[ 2012-05-05 ]
Bui Dam To Be Operational 2013
The Bui Dam expected to be operational in 2013 The
Chief Executive Officer of the Volta River
Authority, Mr Kweku Andoh Awotwi, has given an
assurance that the Bui Dam would become
operational in 2013.
According to him, the dam, together with some
initiatives already in the system, would add some
700 megawatts of electricity to the current
supply, beginning with 130 megawatts within the
next three months.
He attributed the difficulty in implementing
programmes aimed at increasing the country’s
electricity stock to the slow response from
successive governments to investment in the
Mr Awotwi, who made this known at the discussion
on the way forward for Ghana’s energy sector at
the Ghana Economic Forum, said it took about five
years to implement one programme that could shore
up electricity generation and supply.
He said as population increased, demand for
electricity supply also shot up but successive
governments had not been able to keep with the
investment needed to push production up.
The forum, organised by the Business and Financial
Times, assembled key industry captains,
senior-level decision makers in public and private
sector organisations in the country and
development partners to engage in discussions
centred on how Ghana could sustain the
macroeconomic gains made in recent times, and also
the strategy to sustain the growth.
This year’s theme was premised on the fact that
development of Ghana’s economy hinged on three
critical pillars: people, systems and technology.
Thematic areas covered at the forum included what
to do to unlock Ghana’s human capital in
education, skills development, job creation and
poverty reduction; rethinking the country’s
systems for improved productivity at all levels,
as well as utilising technology
to drive intermediary businesses in both public
and private sector organisations amongst others.
Contributing to the discussions, Dr Joe Abbey, the
Executive Director of the Centre for Policy
Analysis, put the challenge confronting energy
sector at the doorstep of the Public Utilities
He observed that even though the PURC knew that
the VRA needed to inject capital into its
operations, it had kept the lid tight on
increasing electricity tariff to the detriment of
sustained investment in the sector.
“We like price control even though we know that
prices we pay cannot even meet the cost of
production,” he added.
With agriculture also taking centre stage at the
forum, many participants including Dr Abbey were
of the view that the country needed to have a
second look at the land tenure system to make land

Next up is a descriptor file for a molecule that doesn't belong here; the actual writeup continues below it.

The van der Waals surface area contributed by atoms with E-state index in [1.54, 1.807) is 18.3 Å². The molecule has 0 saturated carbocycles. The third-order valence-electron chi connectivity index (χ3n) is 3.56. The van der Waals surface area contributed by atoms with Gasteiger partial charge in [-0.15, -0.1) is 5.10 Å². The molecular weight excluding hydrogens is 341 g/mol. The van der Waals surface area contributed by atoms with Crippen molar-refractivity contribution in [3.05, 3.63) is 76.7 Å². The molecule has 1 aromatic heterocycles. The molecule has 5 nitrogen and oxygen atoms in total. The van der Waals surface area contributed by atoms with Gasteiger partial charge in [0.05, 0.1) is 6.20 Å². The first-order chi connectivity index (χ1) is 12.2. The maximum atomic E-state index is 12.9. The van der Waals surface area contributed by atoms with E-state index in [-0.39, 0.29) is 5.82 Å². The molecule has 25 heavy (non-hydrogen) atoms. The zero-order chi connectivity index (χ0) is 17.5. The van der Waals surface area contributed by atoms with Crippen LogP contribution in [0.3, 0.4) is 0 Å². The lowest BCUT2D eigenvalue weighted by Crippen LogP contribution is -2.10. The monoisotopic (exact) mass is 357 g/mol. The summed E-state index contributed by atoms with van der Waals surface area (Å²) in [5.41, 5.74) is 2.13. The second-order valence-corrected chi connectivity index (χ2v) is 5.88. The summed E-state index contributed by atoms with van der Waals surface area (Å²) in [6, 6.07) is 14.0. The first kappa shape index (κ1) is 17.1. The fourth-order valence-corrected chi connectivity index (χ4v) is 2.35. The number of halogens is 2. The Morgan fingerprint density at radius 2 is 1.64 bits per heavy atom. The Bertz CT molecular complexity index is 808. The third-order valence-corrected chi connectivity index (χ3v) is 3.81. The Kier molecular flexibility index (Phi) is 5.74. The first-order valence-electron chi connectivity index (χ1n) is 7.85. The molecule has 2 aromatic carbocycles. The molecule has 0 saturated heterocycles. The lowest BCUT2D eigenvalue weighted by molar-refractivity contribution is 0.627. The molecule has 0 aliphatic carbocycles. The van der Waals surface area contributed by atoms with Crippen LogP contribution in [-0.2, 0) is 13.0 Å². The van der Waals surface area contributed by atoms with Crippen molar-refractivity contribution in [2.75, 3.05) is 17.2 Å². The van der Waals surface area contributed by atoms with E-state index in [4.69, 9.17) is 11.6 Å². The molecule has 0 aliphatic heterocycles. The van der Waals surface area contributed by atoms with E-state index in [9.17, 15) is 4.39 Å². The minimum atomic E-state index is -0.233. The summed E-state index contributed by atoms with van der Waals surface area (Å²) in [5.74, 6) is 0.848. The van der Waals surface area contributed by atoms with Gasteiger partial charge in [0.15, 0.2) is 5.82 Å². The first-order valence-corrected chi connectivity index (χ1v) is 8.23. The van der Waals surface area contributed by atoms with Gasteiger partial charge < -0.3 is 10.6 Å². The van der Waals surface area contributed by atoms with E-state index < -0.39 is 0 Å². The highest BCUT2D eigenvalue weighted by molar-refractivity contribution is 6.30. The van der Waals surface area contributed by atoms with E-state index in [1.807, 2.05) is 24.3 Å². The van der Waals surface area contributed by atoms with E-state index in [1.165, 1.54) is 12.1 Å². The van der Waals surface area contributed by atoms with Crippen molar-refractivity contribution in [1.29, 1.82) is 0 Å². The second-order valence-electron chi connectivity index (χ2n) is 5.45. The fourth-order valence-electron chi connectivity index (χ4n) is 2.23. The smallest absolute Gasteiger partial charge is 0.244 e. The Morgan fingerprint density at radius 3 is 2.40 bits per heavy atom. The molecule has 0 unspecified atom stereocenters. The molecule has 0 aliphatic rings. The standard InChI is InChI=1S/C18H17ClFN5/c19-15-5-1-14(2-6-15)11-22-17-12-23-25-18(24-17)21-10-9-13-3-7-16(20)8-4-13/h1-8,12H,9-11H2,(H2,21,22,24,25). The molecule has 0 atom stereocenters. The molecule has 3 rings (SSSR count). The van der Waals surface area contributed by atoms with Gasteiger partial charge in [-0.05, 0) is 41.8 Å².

accessibility easy for investors.
Dr Abbey attributed the difficulty in acquiring
land banks, which could be put at the disposal of
investors, to the fact that successive governments
had lost the confidence of landowners over the
“When the government goes for land and the purpose
for which the land is acquired is no more
relevant, it does not return the land to the
owners. In some cases, compensation is not even
paid. How do you expect people to release their
lands if such things happen?” he asked.
The President of the Association of Ghana
Industries, Nana Owusu Afari, noted that a way to
deal with the problem of land for investors was to
work out modalities with the National House of
chiefs to deal with the issue.
But the Managing Director of the Ghana-Netherlands
Chamber of Commerce and Culture, Mr Nico C.M.
Staalduinen, had a contrary opinion.
He said it was time Ghana legislated to invest all
lands in the hands of the government instead
chiefs, explaining that for countries like Brazil
and the Netherlands that moved up the economic
ladder, land was readily available to the business
The Minister of Trade and Industry, Ms Hannah
Tetteh, noted that the country’s land tenure
system was not helping investment in the country.
She cited Wilmar International Ltd., the world’s
biggest palm oil trader, which bought the Benso
Oil Palm Plantation but could not expand its
operation because of difficulties in acquiring
some 4,000 acres of land which belonged to
different traditional authorities and families.
Earlier in her keynote address, Ms Tetteh listed
high unemployment, rising levels of public debt,
high interest rates, high public sector wage bill
and volatile international commodity market and
their attendant effects on foreign exchange
earnings as some of the challenges facing the
She, however, gave an assurance that the
government was up to the task to handle the
challenges to create the needed environment for
the growth of the economy.
The Executive Director of the Business and
Financial Times, Mrs Edith Dankwa, in her welcome
address, observed that in spite of all the good
things to report about Ghana’s economy, there were
a number of critical challenges that held back
growth and slowed down the process of poverty
alleviation and development.
Source - Daily Graphic
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